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Kirkstall: Work starts on protecting railway lines at risk of flooding

Work has started on protecting a section of railway that has flooded several times in the past near Kirkstall Bridge.

Part of the Leeds Flood Alleviation Scheme Phase 2 (FAS2), the flood defence works on the right bank (railway side) of the River Aire upstream of Kirkstall Bridge will feature an earth embankment or steel sheet piled flood walls stretching 1.4km.

The embankment will tie into flood walls, also under construction, that will extend up to the existing Kirkstall Bridge. 

The section of railway line connects Leeds with Shipley and Bradford and has flooded several times in the past, most notably the Boxing Day 2016 floods with saw the River Are break its banks and cause widespread damage throughout the Kirksrtall Valley.

The lines currently remain at risk, council chiefs have said.

Alongside the embankment and flood walls, 2.4 hectares of landscape and ecological enhancements will be implemented in Kirkstall Meadows. This work includes the creation of wetland scrapes and various interventions to support local wildlife.

The existing sports pitches will be retained, and a new access ramp will be installed. The ramp will facilitate maintenance of the flood assets and provide access to the sports pitches for emergency vehicles in the future. 

WLD reported earlier this month that some flood defence works were running more than a year behind schedule, with completion now due in spring 2024. The same public meeting also heard Kirkstall community organisations pushing for scheme to restore the ‘rat-infested’ Kirkstall Goit to its former glory.

Drone footage captured some of the work earlier this month:

Councillor Helen Hayden, Leeds City Council’s executive member for sustainable development and infrastructure, said: “Leeds FAS2 has been designed to protect the people of Leeds from damaging flooding. That includes our homes, our businesses and our infrastructure.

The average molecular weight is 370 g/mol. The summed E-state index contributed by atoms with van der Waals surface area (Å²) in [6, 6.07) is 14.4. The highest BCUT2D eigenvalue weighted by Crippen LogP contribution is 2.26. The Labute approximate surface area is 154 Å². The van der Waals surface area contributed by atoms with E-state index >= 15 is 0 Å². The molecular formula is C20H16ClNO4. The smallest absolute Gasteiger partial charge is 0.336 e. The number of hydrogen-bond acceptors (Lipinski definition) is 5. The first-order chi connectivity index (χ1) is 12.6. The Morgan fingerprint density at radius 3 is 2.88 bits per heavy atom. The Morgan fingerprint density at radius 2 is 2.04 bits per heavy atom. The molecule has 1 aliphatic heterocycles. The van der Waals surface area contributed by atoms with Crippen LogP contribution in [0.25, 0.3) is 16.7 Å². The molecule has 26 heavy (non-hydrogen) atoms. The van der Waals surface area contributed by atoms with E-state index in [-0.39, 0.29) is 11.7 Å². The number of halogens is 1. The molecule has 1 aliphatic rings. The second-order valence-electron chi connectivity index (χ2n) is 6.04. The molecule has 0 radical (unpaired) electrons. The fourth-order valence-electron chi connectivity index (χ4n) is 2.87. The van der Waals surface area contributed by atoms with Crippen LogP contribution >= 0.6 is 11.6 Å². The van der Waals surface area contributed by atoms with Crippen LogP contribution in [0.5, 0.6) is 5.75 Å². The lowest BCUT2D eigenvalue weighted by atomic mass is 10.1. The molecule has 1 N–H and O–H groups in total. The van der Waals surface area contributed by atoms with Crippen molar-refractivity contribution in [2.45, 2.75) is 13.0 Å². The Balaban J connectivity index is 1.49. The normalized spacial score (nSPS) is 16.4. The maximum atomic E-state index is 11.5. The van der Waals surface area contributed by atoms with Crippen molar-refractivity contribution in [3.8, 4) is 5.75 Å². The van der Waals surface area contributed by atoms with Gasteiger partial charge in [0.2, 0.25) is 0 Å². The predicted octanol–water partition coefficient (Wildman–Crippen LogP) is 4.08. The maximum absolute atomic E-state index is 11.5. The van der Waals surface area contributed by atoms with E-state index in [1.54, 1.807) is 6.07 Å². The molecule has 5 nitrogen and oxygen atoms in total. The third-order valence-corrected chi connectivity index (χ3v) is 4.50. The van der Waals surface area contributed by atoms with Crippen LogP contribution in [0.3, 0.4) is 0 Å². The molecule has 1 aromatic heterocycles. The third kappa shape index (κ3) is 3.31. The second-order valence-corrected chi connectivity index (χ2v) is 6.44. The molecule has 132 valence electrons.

“As the effects of climate change become more pronounced in the coming decades, it is important that we work with our partners to ensure that we build climate resilience across the region now. The works here showcase the great work that we have achieved in collaboration with Network Rail, delivering intricate solutions to build for the future without causing disruption.” 

Mark Groom, Asset Protection Scheme Interface Manager at Network Rail, said: “These works are vital to protect this section of railway line between Leeds and Shipley as it is particularly prone to flooding, ensuring it stays safe and reliable for years to come. 

“We’ll continue to work with our partners at Leeds City Council to deliver this important project whilst making sure disruption to passengers is kept to a minimum.” 

Leeds FAS2 is made up of a combination of catchment-wide natural flood management, as well as traditional engineering that stretches for 14km along the River Aire between Leeds City Station and Apperley Bridge. 

When it is complete in spring 2024, Leeds FAS2 will reduce flood risk to a 0.5% probability of occurring in any given year (a 1-in-200-year level of flood protection) for 1,048 homes and 474 businesses. This level of protection includes an allowance for climate change up to 2069 and will be effective for similar events to the boxing day floods in 2015, which cost Leeds an estimated £36.8m and the city region more than £500m. 


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